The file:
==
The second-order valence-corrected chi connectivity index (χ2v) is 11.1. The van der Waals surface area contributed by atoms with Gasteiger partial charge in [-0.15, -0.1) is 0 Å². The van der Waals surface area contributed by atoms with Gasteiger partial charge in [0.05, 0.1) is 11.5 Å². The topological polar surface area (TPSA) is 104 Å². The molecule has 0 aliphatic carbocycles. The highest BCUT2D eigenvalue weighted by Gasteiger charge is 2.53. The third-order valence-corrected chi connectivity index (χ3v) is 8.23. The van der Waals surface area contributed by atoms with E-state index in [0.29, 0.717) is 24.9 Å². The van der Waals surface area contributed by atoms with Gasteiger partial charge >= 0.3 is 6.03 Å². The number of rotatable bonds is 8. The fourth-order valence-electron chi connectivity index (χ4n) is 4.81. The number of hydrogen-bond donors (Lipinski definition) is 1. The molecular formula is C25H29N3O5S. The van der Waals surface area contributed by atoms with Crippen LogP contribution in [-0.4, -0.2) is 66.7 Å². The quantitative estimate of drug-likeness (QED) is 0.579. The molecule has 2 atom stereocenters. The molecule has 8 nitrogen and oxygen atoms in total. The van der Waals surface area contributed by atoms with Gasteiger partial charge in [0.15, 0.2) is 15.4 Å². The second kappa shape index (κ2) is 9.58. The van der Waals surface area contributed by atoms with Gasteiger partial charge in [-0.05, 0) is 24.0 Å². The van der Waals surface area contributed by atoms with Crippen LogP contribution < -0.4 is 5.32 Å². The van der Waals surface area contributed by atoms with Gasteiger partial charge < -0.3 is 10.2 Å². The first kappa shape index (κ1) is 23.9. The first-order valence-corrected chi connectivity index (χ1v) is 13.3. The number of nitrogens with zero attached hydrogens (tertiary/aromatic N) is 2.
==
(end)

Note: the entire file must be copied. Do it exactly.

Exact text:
The second-order valence-corrected chi connectivity index (χ2v) is 11.1. The van der Waals surface area contributed by atoms with Gasteiger partial charge in [-0.15, -0.1) is 0 Å². The van der Waals surface area contributed by atoms with Gasteiger partial charge in [0.05, 0.1) is 11.5 Å². The topological polar surface area (TPSA) is 104 Å². The molecule has 0 aliphatic carbocycles. The highest BCUT2D eigenvalue weighted by Gasteiger charge is 2.53. The third-order valence-corrected chi connectivity index (χ3v) is 8.23. The van der Waals surface area contributed by atoms with E-state index in [0.29, 0.717) is 24.9 Å². The van der Waals surface area contributed by atoms with Gasteiger partial charge >= 0.3 is 6.03 Å². The number of rotatable bonds is 8. The fourth-order valence-electron chi connectivity index (χ4n) is 4.81. The number of hydrogen-bond donors (Lipinski definition) is 1. The molecular formula is C25H29N3O5S. The van der Waals surface area contributed by atoms with Crippen LogP contribution in [-0.4, -0.2) is 66.7 Å². The quantitative estimate of drug-likeness (QED) is 0.579. The molecule has 2 atom stereocenters. The molecule has 8 nitrogen and oxygen atoms in total. The van der Waals surface area contributed by atoms with Gasteiger partial charge in [0.15, 0.2) is 15.4 Å². The second kappa shape index (κ2) is 9.58. The van der Waals surface area contributed by atoms with Gasteiger partial charge in [-0.05, 0) is 24.0 Å². The van der Waals surface area contributed by atoms with Crippen LogP contribution < -0.4 is 5.32 Å². The van der Waals surface area contributed by atoms with Gasteiger partial charge < -0.3 is 10.2 Å². The first kappa shape index (κ1) is 23.9. The first-order valence-corrected chi connectivity index (χ1v) is 13.3. The number of nitrogens with zero attached hydrogens (tertiary/aromatic N) is 2.